By Katherine Hamilton | firstname.lastname@example.org
I’ve made a freshman mistake. One that only an overly ambitious student can make during their first year of college. So many opportunities were thrown my way. Instead of taking the road less traveled, I took both roads at the same time. Believe me, it made all the difference.
And not a good one. I ended up taking eight classes. Don’t ask me why, because I don’t even know. Sure, some of them meet only once a week, but the extra load leaves me crawling into my bed at the end of the night with new wrinkles setting in. At this point in the semester, carpal tunnel is changing my hands into witch-like typing twigs, and my brain is sizzling like over-cooked popcorn.
I’m sure I’m not the only one who has made this awful, life-altering mistake. I’m sure I’m not the only one who was sailing through life like a happy fool before getting body slammed on a bed of nails by ten essays in three weeks. Somehow, most of my teachers have managed to be so behind that we are doing half of the curriculum in three-and-a-half- weeks. I’m not complaining of course, just making an extremely astute observation.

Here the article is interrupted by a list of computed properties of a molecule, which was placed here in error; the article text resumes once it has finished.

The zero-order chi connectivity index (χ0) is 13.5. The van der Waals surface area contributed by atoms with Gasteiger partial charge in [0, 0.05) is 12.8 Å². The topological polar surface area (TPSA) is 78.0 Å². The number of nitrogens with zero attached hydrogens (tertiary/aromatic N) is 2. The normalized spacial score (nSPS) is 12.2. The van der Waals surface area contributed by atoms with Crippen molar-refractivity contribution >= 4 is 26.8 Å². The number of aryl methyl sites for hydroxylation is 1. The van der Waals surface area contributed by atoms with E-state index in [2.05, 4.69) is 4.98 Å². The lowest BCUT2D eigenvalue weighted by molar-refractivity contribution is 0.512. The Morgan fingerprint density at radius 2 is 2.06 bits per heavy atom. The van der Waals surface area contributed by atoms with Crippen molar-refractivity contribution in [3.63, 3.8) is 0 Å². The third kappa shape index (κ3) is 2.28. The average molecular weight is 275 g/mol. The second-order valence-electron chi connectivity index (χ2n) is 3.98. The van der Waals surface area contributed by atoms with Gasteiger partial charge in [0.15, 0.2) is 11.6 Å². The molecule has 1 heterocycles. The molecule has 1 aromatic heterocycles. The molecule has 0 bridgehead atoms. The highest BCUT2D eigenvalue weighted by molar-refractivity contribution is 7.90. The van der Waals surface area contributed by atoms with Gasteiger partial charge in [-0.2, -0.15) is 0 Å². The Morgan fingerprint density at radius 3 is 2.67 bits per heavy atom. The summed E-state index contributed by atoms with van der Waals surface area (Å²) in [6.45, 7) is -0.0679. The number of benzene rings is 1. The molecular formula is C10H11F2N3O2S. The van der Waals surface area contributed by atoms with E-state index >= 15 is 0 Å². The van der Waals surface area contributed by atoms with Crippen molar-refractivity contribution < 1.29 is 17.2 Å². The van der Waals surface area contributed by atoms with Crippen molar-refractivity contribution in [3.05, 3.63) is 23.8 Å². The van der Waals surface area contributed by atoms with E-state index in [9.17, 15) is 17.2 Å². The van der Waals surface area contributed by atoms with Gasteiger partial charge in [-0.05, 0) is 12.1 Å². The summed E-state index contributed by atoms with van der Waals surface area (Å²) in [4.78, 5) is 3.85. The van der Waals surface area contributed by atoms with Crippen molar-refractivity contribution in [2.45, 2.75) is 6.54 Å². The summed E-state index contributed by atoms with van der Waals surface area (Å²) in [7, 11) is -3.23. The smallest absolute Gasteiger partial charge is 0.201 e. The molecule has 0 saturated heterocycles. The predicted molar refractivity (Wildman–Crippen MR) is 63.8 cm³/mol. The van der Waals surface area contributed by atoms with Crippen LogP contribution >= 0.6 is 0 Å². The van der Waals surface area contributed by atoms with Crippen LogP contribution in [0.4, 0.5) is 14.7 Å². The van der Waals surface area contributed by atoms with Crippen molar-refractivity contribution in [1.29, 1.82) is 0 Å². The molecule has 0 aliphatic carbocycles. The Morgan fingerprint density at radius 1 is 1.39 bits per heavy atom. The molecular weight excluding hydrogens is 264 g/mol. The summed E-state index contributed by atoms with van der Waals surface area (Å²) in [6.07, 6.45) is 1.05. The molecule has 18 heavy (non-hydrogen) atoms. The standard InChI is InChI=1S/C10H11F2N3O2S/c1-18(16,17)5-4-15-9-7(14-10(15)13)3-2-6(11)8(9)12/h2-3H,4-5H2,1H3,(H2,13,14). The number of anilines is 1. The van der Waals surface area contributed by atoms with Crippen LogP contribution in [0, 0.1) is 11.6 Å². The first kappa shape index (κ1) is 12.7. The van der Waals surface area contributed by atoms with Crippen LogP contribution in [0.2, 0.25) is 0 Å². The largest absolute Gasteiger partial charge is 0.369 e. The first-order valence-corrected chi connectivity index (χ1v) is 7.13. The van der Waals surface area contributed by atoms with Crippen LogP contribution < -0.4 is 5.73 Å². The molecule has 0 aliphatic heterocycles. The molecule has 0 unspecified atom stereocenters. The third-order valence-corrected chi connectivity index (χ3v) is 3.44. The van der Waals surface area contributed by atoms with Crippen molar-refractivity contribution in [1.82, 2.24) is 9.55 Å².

Often and with regret, I look back on my relationships with past assignments. Did I treat them right? Was there something I could have said? Should I have offered to split the check? In any case, dwelling on what I could have done to make my life easier and watching new Grace and Frankie episodes on Netflix doesn’t make my current problems go away.
I go through the five stages of grief whenever I realize my free time is no longer with me. First strikes denial. I simply pretend I have nothing to do and proceed to carry on with my beach plans as usual. Two is when anger sets in. I am mad that all my professors would dare to assign all their work on the same day, so I go on strike and allow myself another day of freedom. Three: the bargaining begins. I set aside some study time, but the whole session is rife with internal struggle. In essence, I argue with myself about how many times is acceptable to look through my phone in a span of 15 minutes, only to become indignant about my right to look at Instagram if I want to. Fourth is a true-blue state of melancholia. I cannot lie to myself and pretend that my work does not exist. As a result, I lie in bed and spend quality free time mourning my losses instead of actually working. After a torturous, self-perpetuated process, I finally accept my fate. Unfortunately, just as I come to terms with it, the cycle begins again: Wash, rinse, repeat.
In my time of darkness, I can only hope that the hardships I have endured this semester light the way for future generations of freshmen. In college, there are endless opportunities and options; however, there is no feasible way to explore all of those options in one year. After all, Robert Frost only navigated one path for a reason. I think next time I’ll take his advice.